Are we sure that was the purpose of those techniques to begin with? Is that what Ueshiba intended? Were they techniques for building fighting skills or were they for something else? Maybe just rough approximations of things so that one can practice and build this "something else" and then take it where one wants from there?
My understanding is that he was devoted to budo - he loved martial arts, and saw them as necessary for the good of society - and religion/spirituality; and he saw aikido as something both martial and religious - a means of practicing both of these.
In fact, as stuff like torifune is both a shinto and aikido practice, it isn't a surprise to me that he attributed his martial prowess to supernatural powers; I was very interested to read this:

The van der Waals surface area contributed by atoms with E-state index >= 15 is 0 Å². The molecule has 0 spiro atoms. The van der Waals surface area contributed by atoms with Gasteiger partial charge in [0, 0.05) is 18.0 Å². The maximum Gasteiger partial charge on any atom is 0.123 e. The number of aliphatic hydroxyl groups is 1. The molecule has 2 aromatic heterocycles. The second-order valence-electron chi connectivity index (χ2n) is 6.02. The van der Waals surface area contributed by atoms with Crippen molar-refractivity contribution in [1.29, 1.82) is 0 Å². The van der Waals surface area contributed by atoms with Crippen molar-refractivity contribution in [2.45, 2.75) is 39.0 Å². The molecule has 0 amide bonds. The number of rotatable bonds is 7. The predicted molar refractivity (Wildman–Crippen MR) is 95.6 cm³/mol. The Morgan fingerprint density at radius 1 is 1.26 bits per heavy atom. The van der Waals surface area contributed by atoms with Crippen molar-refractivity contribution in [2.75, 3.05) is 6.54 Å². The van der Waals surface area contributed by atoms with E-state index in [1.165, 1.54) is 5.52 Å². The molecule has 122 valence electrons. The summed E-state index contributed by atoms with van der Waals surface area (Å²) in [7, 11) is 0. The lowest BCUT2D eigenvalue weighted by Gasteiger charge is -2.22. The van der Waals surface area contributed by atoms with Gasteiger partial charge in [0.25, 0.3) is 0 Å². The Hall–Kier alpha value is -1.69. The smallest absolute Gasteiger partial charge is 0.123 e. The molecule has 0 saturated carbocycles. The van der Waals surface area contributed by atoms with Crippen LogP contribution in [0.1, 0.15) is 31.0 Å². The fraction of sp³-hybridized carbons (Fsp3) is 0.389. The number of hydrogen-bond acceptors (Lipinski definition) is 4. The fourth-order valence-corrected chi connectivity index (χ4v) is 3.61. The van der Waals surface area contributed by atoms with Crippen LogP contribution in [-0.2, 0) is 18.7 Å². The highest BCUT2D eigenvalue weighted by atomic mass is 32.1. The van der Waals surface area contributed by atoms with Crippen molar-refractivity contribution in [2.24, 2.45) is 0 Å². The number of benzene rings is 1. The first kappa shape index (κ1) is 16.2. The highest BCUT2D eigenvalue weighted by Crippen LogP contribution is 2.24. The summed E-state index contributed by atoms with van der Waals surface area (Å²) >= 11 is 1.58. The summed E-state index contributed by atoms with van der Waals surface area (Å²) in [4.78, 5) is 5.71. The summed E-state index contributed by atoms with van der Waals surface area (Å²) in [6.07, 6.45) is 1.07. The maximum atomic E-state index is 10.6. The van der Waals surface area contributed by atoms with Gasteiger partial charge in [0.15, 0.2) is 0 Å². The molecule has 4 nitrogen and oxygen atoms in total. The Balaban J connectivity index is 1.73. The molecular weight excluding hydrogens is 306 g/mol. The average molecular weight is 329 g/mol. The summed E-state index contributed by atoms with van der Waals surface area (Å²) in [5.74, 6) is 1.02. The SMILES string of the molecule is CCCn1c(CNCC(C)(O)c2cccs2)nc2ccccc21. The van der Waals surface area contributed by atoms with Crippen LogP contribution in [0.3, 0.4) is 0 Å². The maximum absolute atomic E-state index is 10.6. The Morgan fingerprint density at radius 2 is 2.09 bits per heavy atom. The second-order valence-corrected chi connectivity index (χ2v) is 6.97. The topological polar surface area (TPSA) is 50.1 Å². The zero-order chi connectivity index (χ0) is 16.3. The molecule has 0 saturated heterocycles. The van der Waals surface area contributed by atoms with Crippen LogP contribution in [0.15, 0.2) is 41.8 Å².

Edit: I think he wanted to attain the 'something else', but I recall reading a quote from him where he said that you have to have physical power (or words to that effect) allied to wisdom or compassion etc., in order to make the world a better place; I think that the ideal is an enlightened 'warrior', rather than an enlightened person who is removed from the sphere of action/mankind.
A budoka is one who has a key role in society.